By Hilary White

November 10, 2005 ( – A US National Institutes of Health-financed study has shown that first-trimester screening with a blood test and ultrasound can detect Down’s syndrome in an unborn child 87% of the time. Another test in the second trimester can give up to 95% accurate diagnosis researchers report in The New England Journal of Medicine.

Lead author Fergal Malone says that the study of more than 38,000 U.S. women could lead to more screening using less invasive procedures. In most cases, Down’s syndrome is detected using amniocentesis or chorionic villus sampling (CVS), both invasive procedures that carry a risk of miscarriage. Malone stressed that screening should not be the only factor in a woman’s decision to “terminate” a pregnancy.

While the test itself does not necessarily have any moral weight, human rights advocates have said that in most cases, the practice is the first step in an inevitable trip to the abortionist. 89 percent of Down Syndrome babies in Canada, and 90 percent in the U.S. are killed before birth.

The late Tanis Doe, who had been a professor of social work at the University of Victoria, British Columbia said in March 2004 that a prenatal, Nazi-style extermination campaign is being waged against the disabled in most of the western world.

Doe, who died in August 2004, was deaf and paraplegic. She spoke at the University of Alberta, warning that eugenics is far from dead. “Women are expected to—pressured to—abort pregnancies when foetal disability is diagnosed.”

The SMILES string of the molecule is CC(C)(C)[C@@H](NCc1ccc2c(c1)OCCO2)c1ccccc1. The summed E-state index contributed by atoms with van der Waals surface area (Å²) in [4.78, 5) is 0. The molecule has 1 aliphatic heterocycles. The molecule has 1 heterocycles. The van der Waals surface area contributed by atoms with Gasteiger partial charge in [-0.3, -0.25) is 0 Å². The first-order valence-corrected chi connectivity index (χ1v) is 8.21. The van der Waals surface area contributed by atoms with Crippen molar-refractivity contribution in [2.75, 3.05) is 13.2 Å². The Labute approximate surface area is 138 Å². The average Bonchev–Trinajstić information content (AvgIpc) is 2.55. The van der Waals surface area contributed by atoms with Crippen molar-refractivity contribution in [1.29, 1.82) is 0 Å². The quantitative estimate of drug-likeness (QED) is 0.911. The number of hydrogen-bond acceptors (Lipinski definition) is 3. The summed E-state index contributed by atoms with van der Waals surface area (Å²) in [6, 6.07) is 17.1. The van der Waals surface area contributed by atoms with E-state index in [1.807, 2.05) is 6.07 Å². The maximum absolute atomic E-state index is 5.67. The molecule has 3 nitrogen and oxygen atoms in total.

Doe’s assertion is backed up by an announcement in 2001 from the British Government which advised all pregnant women to undergo tests for Down’s syndrome. Some bioethicists have speculated that there are economic considerations that contribute to a government’s interest in eliminating the disabled.

As public health insurance and social programmes in socialist countries like Britain and Canada become increasingly overburdened, families who refuse screening and abortion of ‘defective’ children, may face financial penalties or loss of benefits.

In the meantime, families struggle with diminished programmes to help care for their disabled children. As the euthanasia movement gains strength in public acceptance, even violence against disabled people also becomes more acceptable.

In one tragic case, the Guardian reported November 2, that a mother was convicted of killing her 36 year-old Down’s syndrome son, Patrick Markcrow, who had developed severe autism. Wendolyn Markcrow killed her son using a method recommended by euthanasia advocates: sleeping pills and a plastic bag. Mrs. Markcrow received a two-year suspended sentence for the murder, which she said she committed when she received no help with her son from social services agencies.

Read coverage from USA Today:
Study: Early screening works

Read related coverage:
Abortion is Primary Direction for Obstetricians After Down’s Diagnosis Study Finds

Academic Says Canadian Prenatal-Screening Practice a Reflection of “Nazi-Style Eugenics”